Lemonade for Sale in the Cul-de-sac

by Bella Rum

IMG_7282Some of us sold lemonade in the cul-de-sac this weekend. H and my son moved an old library/sofa table outside, and I covered it with Brand’s Mickey Mouse bedspread from when he was a toddler. That means it’s about 38-years-old. Let’s not discuss why it would still be in the linen closet. I cannot believe it survived all the many purges over the past year or two. The best I can come up with is that Mickey rules, and it makes a good picnic/beach blanket.

After expenditures of $13.00 in supplies: lemonade, cups, cookies, etc., the profit was $3.00. They had so much fun, though. Perfect weather made it a perfect day to spend in dappled shade, watching the kids do all the work and listening to tall tales from my grandson. He scooted over to my lawn chair in between sales and imparted the wildest stories. He described the strangest, most unlikely creatures to me. Some of them had five legs and were a mile long and lived in the desert. Others had huge, round mouths with razor-sharp teeth and dorsal fens as tall as a pine tree. Before each narration, he would say, “Nona, do you believe in…” And then the craziest monologue would begin. He always described the animal or monster in detail, the habitat in which this creature lived and what its potential harm could be. Then he would ask me again if I believed in it. I always told him the same thing. “I don’t know for sure, but anything is possible.” When he tired of this, he moved on to aliens and megalodons and ghost. Can you see a pattern here?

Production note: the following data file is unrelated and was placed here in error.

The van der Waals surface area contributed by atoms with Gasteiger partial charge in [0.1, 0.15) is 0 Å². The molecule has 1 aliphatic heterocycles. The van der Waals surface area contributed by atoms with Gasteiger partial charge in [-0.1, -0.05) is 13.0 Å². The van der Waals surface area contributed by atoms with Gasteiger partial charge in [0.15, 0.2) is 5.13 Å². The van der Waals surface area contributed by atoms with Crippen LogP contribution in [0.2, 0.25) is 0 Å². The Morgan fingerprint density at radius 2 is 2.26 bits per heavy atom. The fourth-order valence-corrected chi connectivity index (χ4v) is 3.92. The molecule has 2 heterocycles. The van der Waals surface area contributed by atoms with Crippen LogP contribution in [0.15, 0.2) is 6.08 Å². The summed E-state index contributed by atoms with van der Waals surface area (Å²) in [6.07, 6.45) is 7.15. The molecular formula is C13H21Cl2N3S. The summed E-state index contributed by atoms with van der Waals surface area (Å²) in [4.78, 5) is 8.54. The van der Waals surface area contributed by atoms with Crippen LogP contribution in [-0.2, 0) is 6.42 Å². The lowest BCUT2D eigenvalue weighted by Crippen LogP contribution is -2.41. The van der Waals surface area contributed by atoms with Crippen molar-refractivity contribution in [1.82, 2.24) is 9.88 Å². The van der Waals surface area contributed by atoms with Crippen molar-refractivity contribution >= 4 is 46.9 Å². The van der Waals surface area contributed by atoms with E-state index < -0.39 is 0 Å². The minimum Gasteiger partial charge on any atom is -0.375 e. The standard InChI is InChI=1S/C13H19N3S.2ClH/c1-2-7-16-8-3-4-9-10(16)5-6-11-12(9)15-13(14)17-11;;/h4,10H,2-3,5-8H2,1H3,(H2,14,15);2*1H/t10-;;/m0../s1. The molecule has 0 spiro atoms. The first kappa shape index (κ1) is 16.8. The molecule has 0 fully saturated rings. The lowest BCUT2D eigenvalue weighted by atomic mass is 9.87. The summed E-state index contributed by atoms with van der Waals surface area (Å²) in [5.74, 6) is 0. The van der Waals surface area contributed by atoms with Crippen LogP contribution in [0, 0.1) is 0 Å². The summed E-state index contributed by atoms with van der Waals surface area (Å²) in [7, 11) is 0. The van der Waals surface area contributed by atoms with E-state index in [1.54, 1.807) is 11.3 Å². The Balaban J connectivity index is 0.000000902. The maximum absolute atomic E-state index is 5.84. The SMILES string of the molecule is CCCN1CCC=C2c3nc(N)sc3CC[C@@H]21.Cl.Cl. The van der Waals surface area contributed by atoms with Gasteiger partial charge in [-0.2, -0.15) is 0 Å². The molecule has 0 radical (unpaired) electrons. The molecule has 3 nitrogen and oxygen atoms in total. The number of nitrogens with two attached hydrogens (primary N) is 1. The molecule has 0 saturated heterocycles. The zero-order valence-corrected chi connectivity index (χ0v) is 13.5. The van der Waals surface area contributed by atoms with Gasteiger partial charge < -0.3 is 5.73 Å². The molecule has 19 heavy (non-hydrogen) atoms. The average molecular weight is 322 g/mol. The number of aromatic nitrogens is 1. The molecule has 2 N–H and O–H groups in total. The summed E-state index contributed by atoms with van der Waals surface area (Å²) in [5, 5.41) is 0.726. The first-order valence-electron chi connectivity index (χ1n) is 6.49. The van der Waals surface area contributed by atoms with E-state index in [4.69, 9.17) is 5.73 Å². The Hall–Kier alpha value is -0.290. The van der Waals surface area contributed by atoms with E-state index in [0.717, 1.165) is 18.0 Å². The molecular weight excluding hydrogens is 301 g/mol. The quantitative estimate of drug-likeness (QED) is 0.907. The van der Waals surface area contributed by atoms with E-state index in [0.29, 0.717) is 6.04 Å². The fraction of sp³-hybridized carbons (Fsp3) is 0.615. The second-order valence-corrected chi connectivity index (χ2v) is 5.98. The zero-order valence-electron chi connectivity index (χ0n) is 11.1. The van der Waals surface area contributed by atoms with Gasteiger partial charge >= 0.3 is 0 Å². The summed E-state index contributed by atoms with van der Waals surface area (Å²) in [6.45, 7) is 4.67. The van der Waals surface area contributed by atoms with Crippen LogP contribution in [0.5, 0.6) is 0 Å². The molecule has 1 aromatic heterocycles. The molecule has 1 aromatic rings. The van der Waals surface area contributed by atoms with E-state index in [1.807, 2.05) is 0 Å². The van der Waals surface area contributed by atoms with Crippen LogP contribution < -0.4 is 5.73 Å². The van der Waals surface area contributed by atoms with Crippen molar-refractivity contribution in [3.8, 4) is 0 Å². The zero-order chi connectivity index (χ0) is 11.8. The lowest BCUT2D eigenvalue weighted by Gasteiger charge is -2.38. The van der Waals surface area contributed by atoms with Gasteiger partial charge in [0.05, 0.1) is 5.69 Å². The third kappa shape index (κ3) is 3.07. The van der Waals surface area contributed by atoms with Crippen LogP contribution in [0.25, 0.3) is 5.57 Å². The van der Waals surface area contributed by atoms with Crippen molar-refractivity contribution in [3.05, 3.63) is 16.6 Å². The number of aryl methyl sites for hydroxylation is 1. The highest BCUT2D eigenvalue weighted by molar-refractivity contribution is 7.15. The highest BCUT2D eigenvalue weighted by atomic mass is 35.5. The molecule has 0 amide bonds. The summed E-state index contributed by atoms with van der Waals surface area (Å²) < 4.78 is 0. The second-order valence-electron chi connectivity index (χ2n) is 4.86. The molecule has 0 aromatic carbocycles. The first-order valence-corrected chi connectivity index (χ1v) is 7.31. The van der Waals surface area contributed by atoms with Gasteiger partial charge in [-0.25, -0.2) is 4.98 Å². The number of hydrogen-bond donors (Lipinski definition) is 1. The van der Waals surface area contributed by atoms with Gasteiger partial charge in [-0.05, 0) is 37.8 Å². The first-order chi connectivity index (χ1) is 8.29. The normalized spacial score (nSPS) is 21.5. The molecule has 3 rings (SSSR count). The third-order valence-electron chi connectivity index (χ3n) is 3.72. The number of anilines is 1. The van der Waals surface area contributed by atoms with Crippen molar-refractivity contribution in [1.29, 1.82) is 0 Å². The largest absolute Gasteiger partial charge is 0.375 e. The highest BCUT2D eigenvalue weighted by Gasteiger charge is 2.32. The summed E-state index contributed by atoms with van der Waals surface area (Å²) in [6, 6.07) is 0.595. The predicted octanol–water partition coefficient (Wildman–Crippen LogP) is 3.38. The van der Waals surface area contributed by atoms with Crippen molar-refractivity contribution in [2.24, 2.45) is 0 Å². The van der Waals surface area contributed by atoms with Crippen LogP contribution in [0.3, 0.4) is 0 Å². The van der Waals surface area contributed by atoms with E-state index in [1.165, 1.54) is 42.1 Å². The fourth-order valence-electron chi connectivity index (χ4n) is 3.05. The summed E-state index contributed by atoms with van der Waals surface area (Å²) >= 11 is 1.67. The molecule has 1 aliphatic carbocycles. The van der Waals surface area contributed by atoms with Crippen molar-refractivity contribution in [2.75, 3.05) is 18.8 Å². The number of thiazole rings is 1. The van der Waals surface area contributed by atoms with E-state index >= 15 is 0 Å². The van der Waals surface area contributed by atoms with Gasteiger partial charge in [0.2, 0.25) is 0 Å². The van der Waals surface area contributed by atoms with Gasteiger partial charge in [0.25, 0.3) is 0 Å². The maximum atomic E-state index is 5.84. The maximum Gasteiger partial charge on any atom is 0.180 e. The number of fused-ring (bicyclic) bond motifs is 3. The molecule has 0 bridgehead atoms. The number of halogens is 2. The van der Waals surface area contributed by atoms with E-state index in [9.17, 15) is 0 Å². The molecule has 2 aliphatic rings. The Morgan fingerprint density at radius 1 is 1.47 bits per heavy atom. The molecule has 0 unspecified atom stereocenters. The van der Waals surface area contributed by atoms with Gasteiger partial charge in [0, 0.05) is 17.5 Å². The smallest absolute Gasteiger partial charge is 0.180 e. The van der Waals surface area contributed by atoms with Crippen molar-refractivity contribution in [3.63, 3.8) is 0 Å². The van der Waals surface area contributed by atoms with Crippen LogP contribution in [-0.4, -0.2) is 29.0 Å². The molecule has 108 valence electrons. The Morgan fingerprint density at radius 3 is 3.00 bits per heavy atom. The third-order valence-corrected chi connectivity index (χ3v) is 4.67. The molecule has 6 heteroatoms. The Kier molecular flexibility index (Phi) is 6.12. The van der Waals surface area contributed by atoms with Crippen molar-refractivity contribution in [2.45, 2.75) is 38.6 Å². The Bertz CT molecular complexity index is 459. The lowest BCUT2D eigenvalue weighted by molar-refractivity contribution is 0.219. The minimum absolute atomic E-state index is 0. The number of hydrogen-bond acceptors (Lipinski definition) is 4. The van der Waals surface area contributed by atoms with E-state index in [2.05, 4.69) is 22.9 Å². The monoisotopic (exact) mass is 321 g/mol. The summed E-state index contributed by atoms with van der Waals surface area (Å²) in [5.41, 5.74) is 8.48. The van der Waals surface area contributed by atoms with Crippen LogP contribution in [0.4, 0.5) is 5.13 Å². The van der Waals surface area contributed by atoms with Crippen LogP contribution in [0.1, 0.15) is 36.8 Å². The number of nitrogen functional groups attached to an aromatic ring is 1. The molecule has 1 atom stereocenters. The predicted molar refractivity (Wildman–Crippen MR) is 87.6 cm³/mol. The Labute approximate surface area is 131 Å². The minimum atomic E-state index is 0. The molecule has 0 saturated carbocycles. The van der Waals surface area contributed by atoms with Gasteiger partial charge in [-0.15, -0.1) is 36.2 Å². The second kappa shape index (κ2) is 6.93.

Entertaining the little one, my daughter-in-law drew some of the Frozen characters on the driveway with chalk.IMG_7342~IMG_7346~

Don’t let this one’s big eyes fool you, she’s known by some as Miss Bossypants McGruderkins. IMG_7295We had a great time and then poured ourselves into bed, exhausted and satisfied.

The only thing to mar the weekend was the news of a friend’s death on Friday night. She was not a close, close friend, but she was special. She was only in her fifties. When I lived at Dad’s she would show up with clam chowder or cookies or crab dip. People who become shut-ins are often forgotten by the outside world.  She came in and visited for a bit with Dad and went on her way.   We never seem to forget a kindness that comes when we really need it, do we? She was my kindness when I needed it. A fresh spirit with the sweet face of a sprite, she shared her light with those whose light was fading. I’ve often wondered if people like her, those who share their joy for life, realize how much they touch others.

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